BEIJING (Reuters) - Sri Lanka has rejected China’s request to dock one of its submarines in Colombo this month, two senior government officials said on Thursday as the Indian prime minister landed in the island nation.
Sri Lanka last allowed a Chinese submarine to dock in the capital of Colombo in October 2014, a move that triggered fierce opposition from its northern neighbour India, which worries about growing Chinese activity in a country it has long viewed as part of its area of influence.
Indian Prime Minister Narendra Modi arrived in Sri Lanka on Thursday for a two-day official visit.
A senior Sri Lankan government official said China’s request to dock one of its submarines in Colombo this month had been rejected. He said Sri Lanka was “unlikely” to agree to China’s request to dock the submarine at any time, given India’s concerns. The official asked not to be named because of the sensitivity of the matter.
The second official, at the defence ministry, also said China’s request to dock this month had been rejected but that a decision on a further docking had been postponed.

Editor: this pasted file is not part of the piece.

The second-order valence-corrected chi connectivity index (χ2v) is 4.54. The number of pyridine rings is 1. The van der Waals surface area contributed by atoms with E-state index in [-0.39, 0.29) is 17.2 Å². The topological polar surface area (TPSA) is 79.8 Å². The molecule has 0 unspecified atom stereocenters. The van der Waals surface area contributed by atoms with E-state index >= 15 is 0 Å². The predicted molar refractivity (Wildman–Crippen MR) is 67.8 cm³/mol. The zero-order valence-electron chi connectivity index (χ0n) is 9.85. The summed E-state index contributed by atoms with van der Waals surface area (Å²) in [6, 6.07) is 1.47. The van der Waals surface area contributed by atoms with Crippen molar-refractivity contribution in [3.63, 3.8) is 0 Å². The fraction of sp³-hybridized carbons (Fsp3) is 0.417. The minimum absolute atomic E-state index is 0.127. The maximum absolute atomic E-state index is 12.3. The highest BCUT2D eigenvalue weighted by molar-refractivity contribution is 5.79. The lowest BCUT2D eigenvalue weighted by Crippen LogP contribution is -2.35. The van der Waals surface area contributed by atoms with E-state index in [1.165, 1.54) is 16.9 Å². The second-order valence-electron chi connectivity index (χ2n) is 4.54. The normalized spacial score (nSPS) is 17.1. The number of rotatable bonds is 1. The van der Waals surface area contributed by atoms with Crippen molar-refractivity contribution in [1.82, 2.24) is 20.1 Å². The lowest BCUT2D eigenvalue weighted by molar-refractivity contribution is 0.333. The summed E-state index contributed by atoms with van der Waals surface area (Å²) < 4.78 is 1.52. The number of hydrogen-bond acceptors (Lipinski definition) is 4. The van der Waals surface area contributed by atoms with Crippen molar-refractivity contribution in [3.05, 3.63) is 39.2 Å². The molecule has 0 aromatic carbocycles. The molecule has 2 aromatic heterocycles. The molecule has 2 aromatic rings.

“It might happen later,” the second official told Reuters, adding that China had requested approval to use the port around May 16 “sometime back”.
A source close to the Chinese embassy in Colombo confirmed that China had requested permission for the submarine visit but was still awaiting a response.
Speaking in Beijing, Chinese Foreign Ministry spokesman Geng Shuang on Friday referred questions to the Chinese Defence Ministry, which has yet to comment.
“What I can say is that China and Sri Lanka have always had a tradition of friendly relations,” Geng told reporters.
Sri Lankan Prime Minister Ranil Wickremesinghe is expected in Beijing this weekend to attend a summit on China’s new Silk Road plan.
China has invested heavily in Sri Lanka in recent years, funding airports, roads, railways and ports, unsettling India, traditionally the closest economic partner of the island nation of 21 million people.
More than 70 percent of the trans-shipment in Colombo port comes from India.
Sri Lanka is finalising a plan to lease 80 percent of its loss-making Hambantota port to China for 99 years, but the deal has been delayed because of opposition from trade unions.
Sri Lanka also wants to establish a petroleum hub with the help of India in the eastern port city of Trincomalee, where Lanka IOC, the subsidiary of Indian Oil Corporation, handles 15 of 99 oil tanks.
A 1987 accord between India and Sri Lanka provides that their territories not be used for activities deemed prejudicial to each other’s unity, integrity and security.
Additional reporting by Ben Blanchard in Beijing; Editing by Tommy Wilkes and Nick Macfie
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